Shadow Moon isn't completely in the shadows now that Season 2 of American Gods has revealed all sorts of deities in their true form (because that trippy carousel scene was no hallucination), but does he really believe?
"Shadow's journey in Season 1 was cynic to believer," Ricky Whittle told SYFY WIRE about his alter ego. "[In] Season 2, just because he believes, doesn't mean he understands yet."
He's obviously starting to pick up on something. Wednesday is more than just some random fraud in a white suit who really loves his mead, though he really takes his time to admit who he is in this pantheon even after Shadow has seen everything from a leprechaun pulling coins out of thin air to his dead wife acting not so dead. Now the Odin thing is out — but Shadow still has so many questions.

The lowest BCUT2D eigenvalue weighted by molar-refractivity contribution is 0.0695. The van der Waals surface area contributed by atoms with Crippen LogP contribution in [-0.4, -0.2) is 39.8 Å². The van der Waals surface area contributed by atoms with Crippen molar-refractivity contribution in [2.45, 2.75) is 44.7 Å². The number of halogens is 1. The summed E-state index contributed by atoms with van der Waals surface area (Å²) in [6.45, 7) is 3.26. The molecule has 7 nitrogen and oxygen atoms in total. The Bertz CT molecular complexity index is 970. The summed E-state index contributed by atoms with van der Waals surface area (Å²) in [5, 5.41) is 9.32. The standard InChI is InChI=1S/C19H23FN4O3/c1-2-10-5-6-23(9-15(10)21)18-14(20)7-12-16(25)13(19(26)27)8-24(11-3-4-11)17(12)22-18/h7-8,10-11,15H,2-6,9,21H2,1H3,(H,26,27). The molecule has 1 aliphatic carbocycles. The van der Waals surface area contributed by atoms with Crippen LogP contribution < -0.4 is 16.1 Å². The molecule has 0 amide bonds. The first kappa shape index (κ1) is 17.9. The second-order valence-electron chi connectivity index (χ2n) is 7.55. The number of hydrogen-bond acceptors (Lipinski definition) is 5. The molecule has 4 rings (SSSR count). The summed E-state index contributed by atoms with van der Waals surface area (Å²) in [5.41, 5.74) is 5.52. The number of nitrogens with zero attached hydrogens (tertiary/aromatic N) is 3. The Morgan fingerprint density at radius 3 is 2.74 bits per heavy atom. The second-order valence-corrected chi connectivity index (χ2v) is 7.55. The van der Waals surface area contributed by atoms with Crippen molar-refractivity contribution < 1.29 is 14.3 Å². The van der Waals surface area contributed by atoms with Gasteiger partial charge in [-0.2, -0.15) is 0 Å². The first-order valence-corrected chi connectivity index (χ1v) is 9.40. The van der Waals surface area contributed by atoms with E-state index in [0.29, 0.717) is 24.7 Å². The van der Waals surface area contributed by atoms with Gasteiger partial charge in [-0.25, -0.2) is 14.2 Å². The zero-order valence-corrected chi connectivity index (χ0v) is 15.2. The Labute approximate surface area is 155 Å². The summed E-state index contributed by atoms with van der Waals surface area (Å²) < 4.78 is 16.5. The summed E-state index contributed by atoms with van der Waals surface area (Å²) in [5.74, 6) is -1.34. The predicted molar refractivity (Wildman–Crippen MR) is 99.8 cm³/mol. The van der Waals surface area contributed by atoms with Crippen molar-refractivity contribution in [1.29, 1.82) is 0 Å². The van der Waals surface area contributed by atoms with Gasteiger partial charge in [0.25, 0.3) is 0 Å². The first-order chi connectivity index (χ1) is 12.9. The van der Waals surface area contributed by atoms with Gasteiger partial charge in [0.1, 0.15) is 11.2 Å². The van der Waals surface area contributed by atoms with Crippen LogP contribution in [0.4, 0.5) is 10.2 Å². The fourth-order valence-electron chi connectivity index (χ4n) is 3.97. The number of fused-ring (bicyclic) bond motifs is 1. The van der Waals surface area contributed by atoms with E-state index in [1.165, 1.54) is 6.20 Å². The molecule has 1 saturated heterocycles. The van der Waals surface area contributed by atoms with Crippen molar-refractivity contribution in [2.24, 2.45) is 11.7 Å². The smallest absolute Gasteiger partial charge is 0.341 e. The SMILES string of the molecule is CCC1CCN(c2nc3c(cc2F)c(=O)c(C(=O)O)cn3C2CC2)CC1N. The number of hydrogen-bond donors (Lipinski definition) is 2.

Whittle realized that Shadow is more of an observer than a talker as old gods face off against the shiny new deities that spawned from the human obsession with technology and media. He is not just a shadow of the man he was before all these strange phenomena, but a shadow man who watches and waits as he tries to mentally sort out who exactly is on whose side and what is happening. The doubt hasn't faded yet. He goes from having moments of understanding to being totally mystified.
So why are the gods still treating Shadow as if he is, as Whittle put it, "a petulant child"? He's still too human. The character is still purposely left in the dark about many of Wednesday's shady deals at this point in Gaiman's novel, and while there are things he can't even begin to comprehend, it doesn't help that supernatural beings who have been around for thousands and thousands of years are talking down to him.
You know things are really going to start unraveling in Season 3. Watch on to get Whittle’s take on where Shadow is going as he ventures further into the relam of gods and monsters.